Soon after co-founding TribeHR in 2009, CEO Joseph Fung knew he needed an innovative approach to marketing and sales. The company's social HR management software is targeted at small-business customers, and there are a lot of them.
Since they are everywhere, it is difficult to identify owners who would be most amenable to a new approach to human-resource management, and to convince them to give TribeHR a try. "We needed to figure out how to find them, and how to bring a software solution to them," Mr. Fung explains.
Mr. Fung co-founded TribeHR with two colleagues: Jesse Rodgers and Stephen Heron. Its tools and technologies were previously only available to large companies as enterprise software. Although the customer base includes businesses with five to 500 employees, three-quarters of them are in the range of 20 to 100 employees.
These are companies that would be overwhelmed by complex enterprise HR systems, and the resources needed to acquire and maintain them. But, as Mr. Fung puts it, they would like to "eliminate the drudgery of HR administration and gain more insights about their employees.
"We know that everyone hates bad HR processes. We recognized early on that we could improve HR practice by applying all of the lessons we learned about social media and the web to develop a platform that was open, social, and engaging."
TribeHR's platform is open in that employees can view their own HR record; social in that employees view shared data, such as information about career paths and company goals; and engaging in that employees can develop a personalized profile, much like they might do on Facebook or LinkedIn. It sounds like a great approach for small businesses that want to engage their employees, but how should TribeHR go about finding the early adopters that are keen to try something new?
TribeHR uses a marketing and sales process that is iterative, data driven and highly automated. First, the company pays a great deal of attention to inbound marketing. "Focusing on inbound marketing means providing enough material on your website to catch people's attention when they are looking for a solution," Mr. Fung says.
In other words, the focus is on providing information for people who already know they have a problem. TribeHR's website provides information in the form of blogs, articles by experts, stories about customers, social media posts, and video clips that tell people what the system looks like and how it is used.
The second part of the solution is recognizing that it will take potential customers some time to make software product decisions. "It's a little like browsing in a store," Mr. Fung explains. "People prefer to browse and learn more about what's on offer, than to deal with an aggressive salesperson following them around."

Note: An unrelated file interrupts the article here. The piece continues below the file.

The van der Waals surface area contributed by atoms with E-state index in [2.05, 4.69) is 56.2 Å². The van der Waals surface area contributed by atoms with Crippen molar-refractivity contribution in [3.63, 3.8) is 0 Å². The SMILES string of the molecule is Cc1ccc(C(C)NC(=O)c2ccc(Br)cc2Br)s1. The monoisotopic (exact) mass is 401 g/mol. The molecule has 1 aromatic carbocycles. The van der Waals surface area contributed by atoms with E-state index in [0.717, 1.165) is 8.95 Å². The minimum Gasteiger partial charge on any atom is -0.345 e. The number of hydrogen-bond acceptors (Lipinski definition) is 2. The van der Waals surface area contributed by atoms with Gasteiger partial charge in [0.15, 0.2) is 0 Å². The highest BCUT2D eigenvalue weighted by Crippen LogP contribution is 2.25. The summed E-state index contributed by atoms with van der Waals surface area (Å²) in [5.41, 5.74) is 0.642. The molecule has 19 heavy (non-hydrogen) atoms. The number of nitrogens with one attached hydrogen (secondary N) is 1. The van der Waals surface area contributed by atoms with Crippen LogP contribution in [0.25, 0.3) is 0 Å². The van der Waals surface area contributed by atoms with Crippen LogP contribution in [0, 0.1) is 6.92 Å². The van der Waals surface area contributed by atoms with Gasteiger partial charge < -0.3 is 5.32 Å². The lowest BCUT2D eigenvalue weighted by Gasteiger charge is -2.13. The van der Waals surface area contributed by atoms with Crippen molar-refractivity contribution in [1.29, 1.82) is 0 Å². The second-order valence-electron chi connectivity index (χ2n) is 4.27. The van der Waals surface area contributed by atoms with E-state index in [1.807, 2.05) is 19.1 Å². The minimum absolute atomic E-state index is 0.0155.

On the assumption that people need some time to decide to adopt the system, TribeHR "catches them gently." While people are still in a research mindset, they can subscribe to a newsletter and try the system without entering credit card information. If they download a paper on a certain topic, for example, such as performance measurement or hiring, TribeHR can send them follow-up information on the same topic.
Given the importance of TribeHR's website in the marketing and sales process, its content and sequencing is absolutely critical to the company's success. TribeHR puts much effort into getting each element right. There may be six variations of a message on the website and TribeHR captures the version you see and what your response is – for example, whether you sign up for a newsletter.
Each week, TribeHR compares the variations, picks the one with the best response from the market, and sets it against new competitors. When these "one week sprints" no longer change user responses, the management team knows that aspect of the website has stabilized, and it can start improving another aspect.
TribeHR's marketing and sales process has proven highly successful. The company recently improved conversion rates – the proportion of website visitors who go on to try the software – five-fold in a month. This spring, it received $1 million in investment from Matrix Partners, a leading U.S.-based venture capital firm.
This month it was named one of Canada's 20 most innovative companies by the Canadian Innovation Exchange (CIX). Last week, at the Under The Radar event in Silicon Valley, TribeHR was the "judges' choice" in the Talent 2.0 category.
Accompanying all of these accolades were praises for the company's iterative, data driven and automated marketing and sales process.
Special to The Globe and Mail
Becky Reuber is a professor of strategic management in the Rotman School of Management of the University of Toronto.
This is the latest in a regular series of case studies by a rotating group of business professors from across the country. They appear every Friday on the Your Business website.
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